Happy, happy 2010!

Ouch!

Thursday, April 16th, 2009

I just tuned in to the game. It’s the bottom of the eighth and Albers just walked a Ranger Cabrera style. The score is now 17-4. What is it with the Rangers and is there a way we can bring the Royals back to the American League and move the Rangers to the National? There must be some way we can get out of playing them.

And here I thought the past two routs were bad.

Bases are loaded and Albers just threw a wild pitch. One thing the last two years have taught me is to not torture myself unnecessarily. I’ve seen all I need to…Now it’s 19-4. I’m out.

My wish for you is that you missed tonight’s game entirely.

Best Opening Day In Memory

Tuesday, April 7th, 2009

Okay, I’m going to try to not feel bitter that the only opening day I’ve been to in twenty years was last year against the Rays when we lost against Tampa Bay, with a half empty stadium and very little energy in the crowd and try not to lament too much that I could have been there this year to be part of the crushing blow we just dealt to the Ys in possibly the best opening day I have ever watched. Wow. What a great way to kick off the season. And may I say, “WE’RE GOING TO THE WORLD SERIES BABY!!” I’m just kidding, of course, but it certainly was a wonderful way to start baseball this year!!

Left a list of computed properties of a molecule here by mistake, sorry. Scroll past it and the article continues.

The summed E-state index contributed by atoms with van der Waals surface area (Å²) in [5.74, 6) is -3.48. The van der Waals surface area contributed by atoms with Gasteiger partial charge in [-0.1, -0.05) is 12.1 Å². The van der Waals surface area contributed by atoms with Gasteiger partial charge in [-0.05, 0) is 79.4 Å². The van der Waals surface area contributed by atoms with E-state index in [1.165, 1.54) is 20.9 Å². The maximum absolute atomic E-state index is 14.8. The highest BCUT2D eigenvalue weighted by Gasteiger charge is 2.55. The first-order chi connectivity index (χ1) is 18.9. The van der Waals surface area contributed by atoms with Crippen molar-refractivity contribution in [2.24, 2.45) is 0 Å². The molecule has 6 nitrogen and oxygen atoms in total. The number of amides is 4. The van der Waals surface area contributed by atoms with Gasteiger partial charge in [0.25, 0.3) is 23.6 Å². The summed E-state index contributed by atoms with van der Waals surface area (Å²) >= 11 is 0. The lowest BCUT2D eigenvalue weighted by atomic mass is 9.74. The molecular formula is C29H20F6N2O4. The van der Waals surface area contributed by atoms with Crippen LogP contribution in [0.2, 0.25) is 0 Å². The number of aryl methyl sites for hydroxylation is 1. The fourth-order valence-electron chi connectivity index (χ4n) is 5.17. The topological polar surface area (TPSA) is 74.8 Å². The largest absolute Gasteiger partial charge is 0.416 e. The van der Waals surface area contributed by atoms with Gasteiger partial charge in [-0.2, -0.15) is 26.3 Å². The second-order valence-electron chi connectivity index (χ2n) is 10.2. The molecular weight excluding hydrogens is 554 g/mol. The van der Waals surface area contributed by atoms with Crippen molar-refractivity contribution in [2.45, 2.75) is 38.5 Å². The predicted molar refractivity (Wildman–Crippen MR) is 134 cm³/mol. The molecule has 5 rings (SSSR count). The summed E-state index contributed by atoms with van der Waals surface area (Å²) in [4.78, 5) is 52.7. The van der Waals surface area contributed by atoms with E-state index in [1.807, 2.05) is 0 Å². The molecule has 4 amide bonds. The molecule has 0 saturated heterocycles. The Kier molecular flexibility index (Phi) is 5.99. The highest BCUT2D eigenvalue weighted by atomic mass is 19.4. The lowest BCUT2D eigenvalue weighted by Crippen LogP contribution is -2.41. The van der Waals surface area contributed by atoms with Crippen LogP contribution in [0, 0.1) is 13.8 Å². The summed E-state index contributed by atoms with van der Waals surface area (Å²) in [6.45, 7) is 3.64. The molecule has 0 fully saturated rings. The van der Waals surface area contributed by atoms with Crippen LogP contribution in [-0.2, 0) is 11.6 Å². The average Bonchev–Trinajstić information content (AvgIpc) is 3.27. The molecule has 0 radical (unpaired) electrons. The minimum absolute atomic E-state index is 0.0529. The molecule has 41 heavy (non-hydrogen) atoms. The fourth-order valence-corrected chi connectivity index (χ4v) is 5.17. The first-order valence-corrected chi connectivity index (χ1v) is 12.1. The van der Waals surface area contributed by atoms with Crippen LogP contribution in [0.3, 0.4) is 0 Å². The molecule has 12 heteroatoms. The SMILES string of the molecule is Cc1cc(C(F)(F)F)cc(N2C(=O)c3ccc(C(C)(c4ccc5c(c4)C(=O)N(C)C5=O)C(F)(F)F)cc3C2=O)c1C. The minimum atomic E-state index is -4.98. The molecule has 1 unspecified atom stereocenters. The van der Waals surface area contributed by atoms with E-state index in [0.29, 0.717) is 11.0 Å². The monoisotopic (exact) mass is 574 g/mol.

To be honest, I wasn’t real confident when I say Guthrie would be pitching. Oh ye of little faith.

I found myself wondering who was more honored today, Biden to be standing next to Palmer or Palmer standing next to Biden?

Beauty and happiness abounds!!

Happy Orioles Day!

Monday, April 6th, 2009

Perhaps every Monday should be Opening Day. Not only have I been looking forward to this Monday, but in an unprecedented show of morning energy I bounded out of bed before the alarm. And I’m only watching the game on TV.

Though, I do have a long to do list today: update blog to bore precious few remaining readers (check), update Facebook status with a teaser “is so happy today because…To celebrate she is wearing…Can you guess?” (I had to disqualify one friend from playing, the rest will never figure it out. How sad is that). Contact MASN today and tell them again how very much I love them and the great joy they have brought me (along with commensurate suffering to my dear husband, who last week uttered a pain-filled involuntary, “Oh no. Already?” Already! Already indeed!). And the most difficult thing on the to-do list, try to focus on my work before the game. That will be a challenge!